So what are these things, ideas or concepts related to dogs that Hindu mythology contains? The Hindu religion is based on two dogmas or beliefs, says Max Weber. This is echoed by the neighbourhood pandit. The Sansara believe in the transmigration of Atma or the soul and the related Karma doctrine of compensation or punishment in the next birth. So if your conduct is worthy you will, or could, enter the womb of an upper varna (caste) woman or even get released from the cycle of birth and rebirth entirely, finding ultimate release in Mukti or Moksha.
But if a person’s conduct is not deserving of acclaim, and he does not follow the Dharma of his varna, he can well expect to enter a the not so pleasant womb of a dog, a pig or  even a snake. Many animals are associated with the philosophy of reincarnation, but ‘good’ animals like the cow and horse are not among that list. So a sage or priest can curse someone by saying – Aglejanm men kutta banoge or ‘you will become a dog in your next life’. Had General Singh been cursed thus? We can only presume.
Dogs are so prominent in mythology that we just can not ignore them. They are all over. As in the consciousness of General Singh. In the Mahabharata, the dog is the only companion of Yudhishthira in his journey to heaven, the dog is also present as a pathetic creature in the story of Drona and Ekalavya. In the 13th century Telugu text called Vijnaneshvaramu, as cited in the journal Modern Asian Studies (43-1) there is mention: if a Brahmin commits a crime deserving capital punishment, this is what should be done: shave his head, mark his forehead with the sign of a dog's paw and so on. For others, less fortuitously born, the punishment is going to the gallows. So there is always some poor dog, or a dog reference, during life and even after death, the after life. We don't quite know if General Singh has heard about such punishments or not.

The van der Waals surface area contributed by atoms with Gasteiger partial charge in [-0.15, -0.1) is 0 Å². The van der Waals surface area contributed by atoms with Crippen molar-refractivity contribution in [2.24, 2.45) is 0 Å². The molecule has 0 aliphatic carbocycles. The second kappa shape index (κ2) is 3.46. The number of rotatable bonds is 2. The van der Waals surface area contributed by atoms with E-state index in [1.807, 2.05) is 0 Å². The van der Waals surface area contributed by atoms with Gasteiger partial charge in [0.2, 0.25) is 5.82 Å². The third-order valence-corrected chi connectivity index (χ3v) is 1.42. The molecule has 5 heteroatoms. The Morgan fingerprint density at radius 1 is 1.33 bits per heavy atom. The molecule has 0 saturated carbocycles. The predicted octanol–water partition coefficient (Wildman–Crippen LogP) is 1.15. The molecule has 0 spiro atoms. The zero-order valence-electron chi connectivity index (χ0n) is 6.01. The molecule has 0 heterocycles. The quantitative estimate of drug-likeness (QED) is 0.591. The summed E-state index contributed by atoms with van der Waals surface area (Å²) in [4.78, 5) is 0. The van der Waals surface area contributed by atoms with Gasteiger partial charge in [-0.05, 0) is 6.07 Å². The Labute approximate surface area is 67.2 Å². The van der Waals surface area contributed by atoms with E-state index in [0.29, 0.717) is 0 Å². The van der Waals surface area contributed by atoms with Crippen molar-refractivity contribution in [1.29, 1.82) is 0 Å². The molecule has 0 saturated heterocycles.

This dog creature is at the bottom of the chain, impure and an object of extreme hatred. The British knew this. So to humiliate their Indian subjects they used to put sign boards up stating that ‘dogs and Indians are not allowed’. The British Army Club(s) had such boards in many locations. Is it possible that General Singh has also seen one of these sign boards in an army godown? It is a possibility that one should not rule out.
  1. Two days after upper caste Rajputs allegedly set fire to the home of a Dalit family in Sunpedh, killing two young children aged two years and nine months (Vaibhav and Divya) sleeping within, the minister of state for external affairs made remarks that invited widespread condemnation. The incident took place at a village near Faridabad barely an hour’s drive from Delhi, India’s capital  Singh who was in Ghaziabad at the time was quoted by The Indian Express on October 23 as saying, “ “To har cheez par, ki wahan par pathar maar diya kutte ko to, sarkar jimmewaar hai. Aisa nahi hai. (For everything…like if somebody throws a stone at a dog, then the Central Government is responsible…it is not like that)”. http://indianexpress.com/article/india/india-news-india/if-someone-stones-a-dog-govt-not-responsible-gen-v-k-singh-on-dalit-killings/#sthash.E1VWdjtB.dpuf
  2. Copies of American scholar Wendy Doniger's book 'The Hindus: An Alternative History' were ordered to be withdrawn and pulped in India after Penguin succumbed to this demand in April 2014. A copy of a settlement agreement between Penguin and an organisation called Shiksha Bachao Andolan ensured this destruction. Shiksha Bachao Andolan is headed by Dinanath Batra whose texts, based on an irrational and un-tested vision of the past are now being officially used as compulsory supplementary texts in the Gujarat and Haryana governments. http://timesofindia.indiatimes.com/india/Penguin-to-destroy-copies-of-Wendy-Donigers-book-The-Hindus/articleshow/30225387.cms
  3.  Prime minister in waiting, Narendra Modi’s comments to Reuters in July 2014 had drawn a storm of protests. http://www.telegraphindia.com/1130713/jsp/frontpage/story_17112818.jsp#....